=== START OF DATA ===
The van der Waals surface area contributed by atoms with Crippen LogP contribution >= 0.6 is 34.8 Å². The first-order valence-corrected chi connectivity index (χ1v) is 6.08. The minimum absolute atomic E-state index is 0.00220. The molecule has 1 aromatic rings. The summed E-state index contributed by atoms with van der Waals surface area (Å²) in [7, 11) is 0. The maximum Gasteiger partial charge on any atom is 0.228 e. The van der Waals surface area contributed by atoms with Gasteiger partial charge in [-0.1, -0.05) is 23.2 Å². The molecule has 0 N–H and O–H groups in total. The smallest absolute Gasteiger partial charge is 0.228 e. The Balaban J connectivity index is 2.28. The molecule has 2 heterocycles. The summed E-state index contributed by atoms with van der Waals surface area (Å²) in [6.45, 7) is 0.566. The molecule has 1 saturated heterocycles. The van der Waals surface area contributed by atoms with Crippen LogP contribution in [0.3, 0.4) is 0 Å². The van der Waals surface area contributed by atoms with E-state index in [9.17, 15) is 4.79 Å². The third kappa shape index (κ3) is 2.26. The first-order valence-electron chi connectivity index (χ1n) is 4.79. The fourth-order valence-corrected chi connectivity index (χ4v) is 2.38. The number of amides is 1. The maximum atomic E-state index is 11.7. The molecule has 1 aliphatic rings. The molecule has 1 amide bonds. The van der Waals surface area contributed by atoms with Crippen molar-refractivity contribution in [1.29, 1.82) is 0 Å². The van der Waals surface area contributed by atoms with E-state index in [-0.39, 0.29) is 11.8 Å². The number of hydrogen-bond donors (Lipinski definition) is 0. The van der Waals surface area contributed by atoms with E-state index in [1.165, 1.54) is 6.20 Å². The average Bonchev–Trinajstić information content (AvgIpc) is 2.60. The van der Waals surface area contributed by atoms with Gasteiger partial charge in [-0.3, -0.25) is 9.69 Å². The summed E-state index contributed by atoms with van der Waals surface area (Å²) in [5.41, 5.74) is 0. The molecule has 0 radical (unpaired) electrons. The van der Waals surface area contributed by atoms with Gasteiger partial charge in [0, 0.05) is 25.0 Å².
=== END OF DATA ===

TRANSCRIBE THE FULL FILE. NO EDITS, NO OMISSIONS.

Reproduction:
The van der Waals surface area contributed by atoms with Crippen LogP contribution >= 0.6 is 34.8 Å². The first-order valence-corrected chi connectivity index (χ1v) is 6.08. The minimum absolute atomic E-state index is 0.00220. The molecule has 1 aromatic rings. The summed E-state index contributed by atoms with van der Waals surface area (Å²) in [7, 11) is 0. The maximum Gasteiger partial charge on any atom is 0.228 e. The van der Waals surface area contributed by atoms with Gasteiger partial charge in [-0.1, -0.05) is 23.2 Å². The molecule has 0 N–H and O–H groups in total. The smallest absolute Gasteiger partial charge is 0.228 e. The Balaban J connectivity index is 2.28. The molecule has 2 heterocycles. The summed E-state index contributed by atoms with van der Waals surface area (Å²) in [6.45, 7) is 0.566. The molecule has 1 saturated heterocycles. The van der Waals surface area contributed by atoms with Crippen LogP contribution in [0.3, 0.4) is 0 Å². The van der Waals surface area contributed by atoms with E-state index in [9.17, 15) is 4.79 Å². The third kappa shape index (κ3) is 2.26. The first-order valence-electron chi connectivity index (χ1n) is 4.79. The fourth-order valence-corrected chi connectivity index (χ4v) is 2.38. The number of amides is 1. The maximum atomic E-state index is 11.7. The molecule has 1 aliphatic rings. The molecule has 1 amide bonds. The van der Waals surface area contributed by atoms with Crippen molar-refractivity contribution in [1.29, 1.82) is 0 Å². The van der Waals surface area contributed by atoms with E-state index in [-0.39, 0.29) is 11.8 Å². The number of hydrogen-bond donors (Lipinski definition) is 0. The van der Waals surface area contributed by atoms with E-state index in [1.165, 1.54) is 6.20 Å². The average Bonchev–Trinajstić information content (AvgIpc) is 2.60. The van der Waals surface area contributed by atoms with Gasteiger partial charge in [-0.3, -0.25) is 9.69 Å². The summed E-state index contributed by atoms with van der Waals surface area (Å²) in [5.41, 5.74) is 0. The molecule has 0 radical (unpaired) electrons. The van der Waals surface area contributed by atoms with Gasteiger partial charge in [0, 0.05) is 25.0 Å².